Monounsaturated chains are has only one double bond between carbons making it an intermediate boiling point. Polyunsaturated fats have multiple double bonds between carbon making it have the lowest boiling point. Saturated fats have the straightest chain which gives these types of fats the highest boiling point compared to Monounsaturated and Polyunsaturated.

Step 2: Saponification

Saponification is a fairly complex process for short it is the SAP value, the soap calculator will generate this value for you depending on the amount fats and oils you choose to make your soap. This is basically the amount of lye that you will be added to your mixture. The SAP value tells you how much lye or NaOH that will be reacting with one gram of your mixture. My groups SAP value was .141 which means when we added our NaOH solution we had .141 grams of NaOH reacting with one gram of our mixture.

Once we add the NaOH to our mixture the two are now reacting with each other. Our lye now separates the glycerol from our chain and attaches itself. Without the lye our mixture would not cleanse our skin because first of all you would just be rubbing fat over yourself, second of all water and fats are made up of polar and non polar molecules. With the lye now attached to our chain it is now soap! The soap can cleanse our skin because when it reacts with water it causes our chains to form a ball around the stuff we are trying to get of our hands. Just like a crane at a construction site it pretty much grabs the dirt and picks it right off allowing the running water to wash it away.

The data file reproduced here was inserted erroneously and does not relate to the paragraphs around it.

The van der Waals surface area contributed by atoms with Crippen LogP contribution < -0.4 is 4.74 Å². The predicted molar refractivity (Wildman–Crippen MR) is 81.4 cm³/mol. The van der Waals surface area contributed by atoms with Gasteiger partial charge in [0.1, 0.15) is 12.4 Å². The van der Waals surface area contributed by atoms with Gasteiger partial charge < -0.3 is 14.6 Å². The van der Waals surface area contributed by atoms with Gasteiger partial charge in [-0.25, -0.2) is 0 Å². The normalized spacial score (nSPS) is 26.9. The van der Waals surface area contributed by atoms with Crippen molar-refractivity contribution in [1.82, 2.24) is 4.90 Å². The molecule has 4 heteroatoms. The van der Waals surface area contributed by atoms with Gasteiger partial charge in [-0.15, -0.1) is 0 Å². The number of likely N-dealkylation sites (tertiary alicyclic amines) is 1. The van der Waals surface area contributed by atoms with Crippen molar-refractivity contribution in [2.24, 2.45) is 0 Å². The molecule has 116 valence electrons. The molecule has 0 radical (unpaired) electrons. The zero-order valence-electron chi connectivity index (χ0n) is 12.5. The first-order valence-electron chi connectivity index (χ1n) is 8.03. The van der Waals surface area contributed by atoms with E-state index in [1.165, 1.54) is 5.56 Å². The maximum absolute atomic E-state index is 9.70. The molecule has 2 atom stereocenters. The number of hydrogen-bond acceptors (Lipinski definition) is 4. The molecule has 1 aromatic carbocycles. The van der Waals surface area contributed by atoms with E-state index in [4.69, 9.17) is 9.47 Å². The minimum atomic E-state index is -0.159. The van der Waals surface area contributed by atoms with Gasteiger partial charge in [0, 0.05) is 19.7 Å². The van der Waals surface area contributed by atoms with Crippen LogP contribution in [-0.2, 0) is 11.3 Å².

When you put your amount of fats and oils in the soap calculator make sure to put the amount/weight of fats and oils you plan on putting into your mixture. For our mixture we had to put in the amount of olive oil I had brought and the amount of Crisco shortening we had for our group.

Step 3: Safety Precautions

You may think that making soap would be harmless! But the chemical we are using for our lye NaOH is very harmful to your skin and if you ingest it. Note that is your eyes come in contact with this chemical it will cause permanent damage that can't be reversed or could very likely cause blindness. If the chemical comes in contact with your skin it could cause burns or severe burns. Thankfully the skin burns will eventually heal but for first aid makes sure to thoroughly wash the contaminated area of your skin.Here are some tips to make sure you handle this lab with care and make sure you come out unscathed.

For this make sure you have the right safety equipment. This include googles, gloves, long sleeves that don't dangle to much, and use your brain. These will only help you make sure the chemical does not come in contact with your skin or eyes. Another thing you need to know is that you are accountable for your safety and others. This means no horseplay around these types of chemicals, if the wost happens it could end pretty badly.